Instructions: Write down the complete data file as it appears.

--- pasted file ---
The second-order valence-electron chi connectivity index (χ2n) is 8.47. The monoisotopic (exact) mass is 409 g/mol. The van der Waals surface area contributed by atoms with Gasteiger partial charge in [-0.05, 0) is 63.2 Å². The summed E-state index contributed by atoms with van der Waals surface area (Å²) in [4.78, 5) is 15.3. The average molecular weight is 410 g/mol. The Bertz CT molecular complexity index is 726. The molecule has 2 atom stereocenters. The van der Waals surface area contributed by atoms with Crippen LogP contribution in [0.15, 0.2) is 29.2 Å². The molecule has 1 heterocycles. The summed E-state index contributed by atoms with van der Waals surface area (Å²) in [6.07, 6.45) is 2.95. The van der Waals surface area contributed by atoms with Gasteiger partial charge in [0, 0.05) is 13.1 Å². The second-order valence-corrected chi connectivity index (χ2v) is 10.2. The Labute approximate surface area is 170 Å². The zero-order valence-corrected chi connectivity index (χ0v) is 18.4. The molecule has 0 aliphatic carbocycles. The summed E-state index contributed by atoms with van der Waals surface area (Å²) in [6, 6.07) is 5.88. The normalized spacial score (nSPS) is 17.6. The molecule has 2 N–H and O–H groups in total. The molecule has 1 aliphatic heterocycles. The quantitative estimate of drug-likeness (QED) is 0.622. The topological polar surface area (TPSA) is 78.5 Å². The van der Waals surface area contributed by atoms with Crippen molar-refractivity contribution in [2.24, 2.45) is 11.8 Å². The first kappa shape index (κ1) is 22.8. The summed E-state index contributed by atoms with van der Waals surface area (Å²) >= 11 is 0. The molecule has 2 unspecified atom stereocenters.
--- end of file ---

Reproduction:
The second-order valence-electron chi connectivity index (χ2n) is 8.47. The monoisotopic (exact) mass is 409 g/mol. The van der Waals surface area contributed by atoms with Gasteiger partial charge in [-0.05, 0) is 63.2 Å². The summed E-state index contributed by atoms with van der Waals surface area (Å²) in [4.78, 5) is 15.3. The average molecular weight is 410 g/mol. The Bertz CT molecular complexity index is 726. The molecule has 2 atom stereocenters. The van der Waals surface area contributed by atoms with Crippen LogP contribution in [0.15, 0.2) is 29.2 Å². The molecule has 1 heterocycles. The summed E-state index contributed by atoms with van der Waals surface area (Å²) in [6.07, 6.45) is 2.95. The van der Waals surface area contributed by atoms with Gasteiger partial charge in [0, 0.05) is 13.1 Å². The second-order valence-corrected chi connectivity index (χ2v) is 10.2. The Labute approximate surface area is 170 Å². The zero-order valence-corrected chi connectivity index (χ0v) is 18.4. The molecule has 0 aliphatic carbocycles. The summed E-state index contributed by atoms with van der Waals surface area (Å²) in [6, 6.07) is 5.88. The normalized spacial score (nSPS) is 17.6. The molecule has 2 N–H and O–H groups in total. The molecule has 1 aliphatic heterocycles. The quantitative estimate of drug-likeness (QED) is 0.622. The topological polar surface area (TPSA) is 78.5 Å². The van der Waals surface area contributed by atoms with Crippen molar-refractivity contribution in [2.24, 2.45) is 11.8 Å². The first kappa shape index (κ1) is 22.8. The summed E-state index contributed by atoms with van der Waals surface area (Å²) >= 11 is 0. The molecule has 2 unspecified atom stereocenters.